Toronto Zoo is proud to be part of this successful program, which has helped restore the wild population to approximately 300 animals. However, the ferret continues to need help as they face habitat loss and disease.
The Vancouver Island Marmot (VIM) is one of the most critically endangered animals in the world, and it is Canada's most endangered mammal.
The Toronto Zoo has been participating in the captive breeding program for the Vancouver Island Marmot since 1997, when it was first approached by the Marmot Recovery Foundation to begin a captive breeding and release program. This Marmot species is one of only five mammals endemic to Canada, and it was North America’s most endangered mammal in 2003, when there were only 30 individuals left in the wild.
Because of significant captive breeding efforts (including the Toronto Zoo's) the wild population has steadily grown. The Toronto Zoo has also been involved in many research projects to help increase the understanding of this unique mammal and has spearheaded studies on mating behavior, pup development and hormone analysis for monitoring reproductive cycles of breeding females. This information is vital to ensure that the VIM experiences a triumphant return to the wild.
"With the expertise, passion and commitment from zoological organizations like the Toronto Zoo, the Vancouver Island Marmot conservation breeding and reintroduction program has been crucial in preventing this species from becoming extinct," says Maria Franke, Curator of Mammals, Toronto Zoo. "This is a huge step in the right direction in saving this truly Canadian species.”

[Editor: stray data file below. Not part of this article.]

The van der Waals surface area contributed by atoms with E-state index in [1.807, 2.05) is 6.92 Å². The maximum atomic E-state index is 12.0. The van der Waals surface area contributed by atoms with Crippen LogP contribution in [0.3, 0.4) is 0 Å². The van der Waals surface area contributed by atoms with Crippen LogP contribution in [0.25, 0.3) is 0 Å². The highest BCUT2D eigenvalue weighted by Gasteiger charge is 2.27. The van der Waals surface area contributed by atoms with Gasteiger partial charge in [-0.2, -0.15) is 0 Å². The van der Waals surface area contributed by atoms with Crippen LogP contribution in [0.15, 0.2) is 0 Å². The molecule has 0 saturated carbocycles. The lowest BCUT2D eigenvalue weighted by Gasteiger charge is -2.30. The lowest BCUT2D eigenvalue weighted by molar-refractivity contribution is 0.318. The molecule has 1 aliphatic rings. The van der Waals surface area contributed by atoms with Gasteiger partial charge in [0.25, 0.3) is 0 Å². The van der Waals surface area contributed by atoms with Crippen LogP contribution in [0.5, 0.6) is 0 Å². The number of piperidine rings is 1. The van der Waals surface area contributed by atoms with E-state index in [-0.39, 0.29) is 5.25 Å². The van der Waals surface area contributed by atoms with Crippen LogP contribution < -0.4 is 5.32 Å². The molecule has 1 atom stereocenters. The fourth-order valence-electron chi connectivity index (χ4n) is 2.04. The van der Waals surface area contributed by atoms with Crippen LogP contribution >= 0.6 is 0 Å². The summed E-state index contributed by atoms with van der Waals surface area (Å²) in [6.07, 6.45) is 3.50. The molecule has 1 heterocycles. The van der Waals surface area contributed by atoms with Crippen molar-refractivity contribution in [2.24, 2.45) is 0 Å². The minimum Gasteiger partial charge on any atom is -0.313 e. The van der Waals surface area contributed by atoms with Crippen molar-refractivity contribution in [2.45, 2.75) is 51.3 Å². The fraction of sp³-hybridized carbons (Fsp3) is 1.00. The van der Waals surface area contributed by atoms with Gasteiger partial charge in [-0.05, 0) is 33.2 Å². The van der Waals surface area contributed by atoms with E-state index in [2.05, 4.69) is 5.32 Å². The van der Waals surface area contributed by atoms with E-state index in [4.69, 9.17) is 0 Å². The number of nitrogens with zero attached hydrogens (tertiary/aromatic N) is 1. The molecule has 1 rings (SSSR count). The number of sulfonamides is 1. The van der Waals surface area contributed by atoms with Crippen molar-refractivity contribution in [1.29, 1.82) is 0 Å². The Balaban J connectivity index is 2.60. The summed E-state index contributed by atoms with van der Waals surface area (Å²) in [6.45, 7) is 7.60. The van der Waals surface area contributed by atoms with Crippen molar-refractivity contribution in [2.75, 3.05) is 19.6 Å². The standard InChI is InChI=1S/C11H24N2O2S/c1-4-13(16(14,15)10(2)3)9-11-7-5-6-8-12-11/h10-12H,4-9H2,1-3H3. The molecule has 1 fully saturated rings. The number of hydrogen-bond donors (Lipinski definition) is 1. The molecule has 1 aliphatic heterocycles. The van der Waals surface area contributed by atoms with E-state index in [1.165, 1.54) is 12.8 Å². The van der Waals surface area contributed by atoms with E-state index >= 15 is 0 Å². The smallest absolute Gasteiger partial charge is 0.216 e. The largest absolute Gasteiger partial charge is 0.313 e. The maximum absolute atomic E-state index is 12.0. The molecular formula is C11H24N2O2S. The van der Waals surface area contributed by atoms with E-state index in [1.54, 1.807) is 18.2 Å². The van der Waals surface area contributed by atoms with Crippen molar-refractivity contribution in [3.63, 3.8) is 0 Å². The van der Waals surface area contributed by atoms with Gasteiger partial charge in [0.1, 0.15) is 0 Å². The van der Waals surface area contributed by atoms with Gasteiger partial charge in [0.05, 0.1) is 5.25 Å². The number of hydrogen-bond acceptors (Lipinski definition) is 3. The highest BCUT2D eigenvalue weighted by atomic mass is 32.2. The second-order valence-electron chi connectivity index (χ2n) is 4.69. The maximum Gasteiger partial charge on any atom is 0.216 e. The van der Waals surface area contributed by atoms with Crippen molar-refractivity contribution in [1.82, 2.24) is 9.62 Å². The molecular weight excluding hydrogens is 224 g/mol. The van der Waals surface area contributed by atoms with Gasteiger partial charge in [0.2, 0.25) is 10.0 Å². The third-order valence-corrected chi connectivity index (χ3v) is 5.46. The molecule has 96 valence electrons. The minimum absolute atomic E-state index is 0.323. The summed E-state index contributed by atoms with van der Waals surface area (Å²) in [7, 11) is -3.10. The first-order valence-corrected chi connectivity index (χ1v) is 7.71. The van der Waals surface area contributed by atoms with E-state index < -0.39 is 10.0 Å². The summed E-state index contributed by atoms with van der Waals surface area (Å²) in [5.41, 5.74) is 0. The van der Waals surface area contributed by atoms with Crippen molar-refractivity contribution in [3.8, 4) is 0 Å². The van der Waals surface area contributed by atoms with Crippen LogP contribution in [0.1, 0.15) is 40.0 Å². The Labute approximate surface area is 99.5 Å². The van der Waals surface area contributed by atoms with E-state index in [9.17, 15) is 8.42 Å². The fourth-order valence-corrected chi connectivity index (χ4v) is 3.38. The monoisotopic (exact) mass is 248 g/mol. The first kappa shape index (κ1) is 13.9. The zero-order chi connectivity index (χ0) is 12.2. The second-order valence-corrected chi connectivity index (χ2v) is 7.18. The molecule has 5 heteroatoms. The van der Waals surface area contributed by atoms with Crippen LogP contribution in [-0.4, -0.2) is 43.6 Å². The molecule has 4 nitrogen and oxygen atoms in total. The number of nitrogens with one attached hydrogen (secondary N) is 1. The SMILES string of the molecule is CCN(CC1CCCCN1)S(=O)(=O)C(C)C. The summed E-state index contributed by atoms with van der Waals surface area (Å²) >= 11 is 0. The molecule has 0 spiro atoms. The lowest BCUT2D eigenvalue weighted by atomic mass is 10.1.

Photo Credits: K. Wright / Toronto Zoo
This year, Toronto Zoo has six pairs of adult Marmots. On May 4, 2016, keepers heard sounds coming from one of the nest boxes. To minimize disturbance, keepers wait three to four weeks before opening nest boxes.
At four weeks, four pups were confirmed. On first examination, they were 20-30 cm long and starting to open their eyes. Now, they are almost eight-weeks-old and exploring their surroundings. Sitka, the mother, has been taking very good care of her pups. Because of her cautious and protective nature, it even took her a few extra days to allow the pups to explore the outdoor area. Hunter, the father, sleeps outside the nest box like a good “guard-dad”.
Another pair of Marmots, River and Oban, gave birth to five pups on May 19, 2016. They still snuggle in the nest box but are very vocal, emitting sounds like those of dog puppies. They should be emerging soon.
This year, Toronto Zoo has had a total of nine VIM pups born. Toronto Zoo is also housing one full-grown pup, Rizzo, who was born last year and is appropriately named after the character from Grease-- or the rat from The Muppets--depending on who you speak to! She is quite spunky and will do very well in the wild.
To date, joint efforts from four facilities have released 445 captive-born Marmots back to Vancouver Island, and the population is now estimated between 215-277 individuals. Conservation efforts in Vancouver continue to protect Marmot habitat to help ensure the recovery of this highly-endangered Canadian species.
The Vancouver Island Marmot (Marmota vancouverensis) naturally occurs only in the high mountains of Vancouver Island, in British Columbia. This particular Marmot species is large compared to some others, and most other rodents. The species is currently classified as “Critically Endangered” on the IUCN Red List.
*Please note: the Vancouver Island Marmot pups are not viewable to the public.
This is the third year Blanding’s Turtles have been released in the park. In June 2015, the same group of partners collaborated on the release of 21 baby Blanding’s Turtles in the Rouge and in June 2014, 10 baby turtles were released.
The long-lived species, with a life span of up to 80 years, has inhabited the Rouge Valley for thousands of years, though prior to 2014 its future was uncertain, with as few as six Blanding’s Turtles remaining.
Photo Credits: Heike Reuse